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Edwards' last B-52 flight in 1987

Edwards flew B-52s

By Michael Butler

Many Tallassee folks know Mike Edwards. He was a third grade teacher at Tallassee Elementary School for 13 years, but it is quite interesting to learn how he landed here.

Edwards, 81, is a retired Air Force colonel who flew B-52s in Vietnam. He hails from Kansas City, Mo., but his travels while in the service have taken him all over the United States and beyond.

"I've been to every state - touched the ground in every state except Alaska. I've flown north of Alaska," Edwards said. "Navigation is an amazing thing. You're on top of the world. You look around this country and get the opportunity to see it. It really gives you an appreciation of who we are."

After graduating from the ROTC program at the University of Missouri and doing extensive pilot training with the Air Force at numerous U.S. bases, Edwards was ready for his overseas assignment during the Vietnam Conflict.

"The B-52s were Strategic Air Command (SAC)," he said. "We flew out of Guam, Japan and Thailand."

Edwards did three stints and logged 846 combat hours in the U.S. effort.

"In December of '72, the B-52s were all going to Hanoi and Haiphong. They were getting shot out by North Vietnamese and God knows who else. It becomes very personal for somebody down on the ground when you've got a B-52 strike coming. Those B-52s carried 108 bombs. We always flew in threes. That's 324 bombs raining down. It took care of a lot of problems for a lot of guys.

"We were at 30,000 feet. We'd get Anti-Aircraft Artillery (AAA) that would shoot at us. That was not a threat. The real threat was the Service Air Missiles (SAMs) when they locked on to you."

That latter occured a few times.

"You jam them so they can't see you. You've got chaff you can put out if you need to confuse their radar signal. We were able to do it. That's why when the B-52s went north, they always had support packages and why it was so successful. That's why the Vietnamese came back to the table and we got our prisoners released. There was a lot of satisfaction having been a part of that. It's just too bad we didn't do it a lot sooner."

B-52 dropping bombs in Vietnam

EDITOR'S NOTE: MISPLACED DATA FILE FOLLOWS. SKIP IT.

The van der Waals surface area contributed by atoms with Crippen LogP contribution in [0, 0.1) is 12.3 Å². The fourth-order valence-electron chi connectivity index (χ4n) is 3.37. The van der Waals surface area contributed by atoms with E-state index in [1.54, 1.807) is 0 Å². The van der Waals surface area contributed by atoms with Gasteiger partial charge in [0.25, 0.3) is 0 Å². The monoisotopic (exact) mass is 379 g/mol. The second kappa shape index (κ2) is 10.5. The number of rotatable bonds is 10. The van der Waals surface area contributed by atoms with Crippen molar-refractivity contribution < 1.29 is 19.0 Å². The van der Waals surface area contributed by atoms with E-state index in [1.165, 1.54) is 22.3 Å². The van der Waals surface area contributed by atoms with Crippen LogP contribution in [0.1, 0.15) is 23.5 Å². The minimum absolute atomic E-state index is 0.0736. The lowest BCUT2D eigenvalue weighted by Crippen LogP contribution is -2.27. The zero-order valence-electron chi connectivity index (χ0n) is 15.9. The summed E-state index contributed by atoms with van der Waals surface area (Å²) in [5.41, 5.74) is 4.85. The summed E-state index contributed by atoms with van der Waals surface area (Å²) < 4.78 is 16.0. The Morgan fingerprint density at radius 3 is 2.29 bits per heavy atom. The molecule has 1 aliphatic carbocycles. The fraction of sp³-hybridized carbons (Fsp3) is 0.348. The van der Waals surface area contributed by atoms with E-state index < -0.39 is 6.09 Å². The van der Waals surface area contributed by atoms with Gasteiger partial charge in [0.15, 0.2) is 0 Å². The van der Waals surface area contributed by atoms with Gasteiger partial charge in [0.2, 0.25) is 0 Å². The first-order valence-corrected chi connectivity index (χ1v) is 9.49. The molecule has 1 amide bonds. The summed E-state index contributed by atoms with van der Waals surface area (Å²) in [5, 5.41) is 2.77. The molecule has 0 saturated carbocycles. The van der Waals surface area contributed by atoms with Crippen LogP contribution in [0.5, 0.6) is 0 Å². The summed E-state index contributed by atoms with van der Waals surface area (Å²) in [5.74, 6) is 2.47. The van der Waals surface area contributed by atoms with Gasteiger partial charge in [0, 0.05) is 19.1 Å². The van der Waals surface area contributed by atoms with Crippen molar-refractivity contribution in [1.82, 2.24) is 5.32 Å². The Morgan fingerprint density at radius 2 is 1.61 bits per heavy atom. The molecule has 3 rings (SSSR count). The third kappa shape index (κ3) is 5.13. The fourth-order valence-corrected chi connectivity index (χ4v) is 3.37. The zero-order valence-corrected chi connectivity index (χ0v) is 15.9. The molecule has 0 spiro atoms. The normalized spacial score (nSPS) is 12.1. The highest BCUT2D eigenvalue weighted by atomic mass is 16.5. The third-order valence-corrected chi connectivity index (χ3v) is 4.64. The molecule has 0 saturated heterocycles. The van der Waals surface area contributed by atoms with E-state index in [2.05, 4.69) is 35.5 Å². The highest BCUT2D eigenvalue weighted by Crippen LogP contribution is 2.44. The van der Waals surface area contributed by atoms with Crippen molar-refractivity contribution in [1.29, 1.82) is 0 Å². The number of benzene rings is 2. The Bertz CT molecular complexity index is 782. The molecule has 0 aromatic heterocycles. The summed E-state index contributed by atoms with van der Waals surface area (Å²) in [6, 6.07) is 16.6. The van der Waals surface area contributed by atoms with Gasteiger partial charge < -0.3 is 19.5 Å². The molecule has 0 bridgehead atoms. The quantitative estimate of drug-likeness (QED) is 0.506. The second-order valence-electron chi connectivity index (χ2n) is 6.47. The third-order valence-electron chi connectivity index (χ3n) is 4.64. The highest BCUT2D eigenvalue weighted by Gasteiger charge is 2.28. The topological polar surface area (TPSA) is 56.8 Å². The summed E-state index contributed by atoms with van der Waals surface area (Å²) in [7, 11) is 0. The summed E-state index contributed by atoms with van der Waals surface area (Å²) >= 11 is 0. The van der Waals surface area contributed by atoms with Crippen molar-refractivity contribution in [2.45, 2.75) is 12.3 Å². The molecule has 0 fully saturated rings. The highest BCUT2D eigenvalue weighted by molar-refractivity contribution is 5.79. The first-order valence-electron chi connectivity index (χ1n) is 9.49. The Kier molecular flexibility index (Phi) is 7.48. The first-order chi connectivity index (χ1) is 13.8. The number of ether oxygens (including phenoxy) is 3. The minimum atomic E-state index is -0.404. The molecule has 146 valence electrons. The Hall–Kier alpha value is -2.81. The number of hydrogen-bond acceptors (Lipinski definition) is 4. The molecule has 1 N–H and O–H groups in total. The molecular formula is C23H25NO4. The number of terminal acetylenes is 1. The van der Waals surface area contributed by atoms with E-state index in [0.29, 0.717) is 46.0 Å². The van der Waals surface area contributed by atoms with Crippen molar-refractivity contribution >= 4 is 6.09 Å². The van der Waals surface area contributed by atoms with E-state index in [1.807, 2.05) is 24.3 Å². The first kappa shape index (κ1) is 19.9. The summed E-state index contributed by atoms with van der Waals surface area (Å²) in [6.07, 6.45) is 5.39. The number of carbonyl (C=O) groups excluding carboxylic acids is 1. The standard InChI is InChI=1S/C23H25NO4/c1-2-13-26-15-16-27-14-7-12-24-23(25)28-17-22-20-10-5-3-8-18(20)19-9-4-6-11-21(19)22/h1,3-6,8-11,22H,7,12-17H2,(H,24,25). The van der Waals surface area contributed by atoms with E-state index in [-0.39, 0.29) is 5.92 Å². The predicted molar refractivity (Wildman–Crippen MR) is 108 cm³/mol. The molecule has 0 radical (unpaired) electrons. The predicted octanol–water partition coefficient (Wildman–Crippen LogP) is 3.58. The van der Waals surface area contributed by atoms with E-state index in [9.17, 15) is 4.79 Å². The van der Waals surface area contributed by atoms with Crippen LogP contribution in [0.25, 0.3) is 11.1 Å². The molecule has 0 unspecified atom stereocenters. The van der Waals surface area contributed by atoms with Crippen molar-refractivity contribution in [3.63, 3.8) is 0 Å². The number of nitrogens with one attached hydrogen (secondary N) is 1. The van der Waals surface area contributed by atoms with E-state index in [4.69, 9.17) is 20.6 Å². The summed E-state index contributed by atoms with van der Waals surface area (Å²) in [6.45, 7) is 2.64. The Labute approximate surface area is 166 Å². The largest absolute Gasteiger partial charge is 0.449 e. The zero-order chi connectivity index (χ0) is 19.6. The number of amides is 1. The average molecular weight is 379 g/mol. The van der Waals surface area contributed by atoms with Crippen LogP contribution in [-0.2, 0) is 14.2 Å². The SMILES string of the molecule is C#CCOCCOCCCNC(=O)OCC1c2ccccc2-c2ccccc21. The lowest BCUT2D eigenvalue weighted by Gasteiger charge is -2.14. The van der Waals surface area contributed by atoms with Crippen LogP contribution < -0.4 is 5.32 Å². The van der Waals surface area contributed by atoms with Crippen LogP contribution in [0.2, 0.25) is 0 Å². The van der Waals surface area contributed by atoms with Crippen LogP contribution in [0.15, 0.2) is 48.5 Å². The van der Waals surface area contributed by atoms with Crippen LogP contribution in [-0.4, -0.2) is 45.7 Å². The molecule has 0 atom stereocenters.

(U.S. Air Force)

In all, Edwards flew approximately 4,800 hours from 1966-87.

"My last flight was aircraft 61-0040. It was the last B-52 made. I got to fly my last flight in the last B-52 that came down the assembly line. It was an incredible thing. If you had planned that, it wouldn't have happened."

Edwards was stationed at Maxwell Air Force Base on a couple of occasions including his last with the military. He retired in 1991 after 27 years of service.


The most common route for retired military pilots is to fly commercially. It was an option Edwards considered.

"A friend of mine was at Delta. He set me up to talk to guy in Atlanta at their headquarters. He said, 'The only problem we have are your eyes aren't 20/20. Once you get hired you can get glasses.' I gave it some serious thought. I didn't know if I wanted to be going into O'Hare in the weather, so I didn't pursue it."

Instead, Edwards went back to college at Auburn University in Montgomery. He added a Master's degree in Early Childhood Education to his Master's he received earlier in Public Administration.

"I graduated one night and came to work in Tallassee the next day. Mr. (James) Bush and Mr. (Glen) Baggett hired this old guy. I started in 1995 and retired in 2008. The way kids are in third grade is how they're going to be in life. It's amazing to watch that."

Edwards has since battled through prostate cancer. He and his wife Claire now raise their eight dogs on Blackjack Road.

"Claire used to show dogs. We don't do that anymore. We just take care of everybody, enjoy ourselves and enjoy life."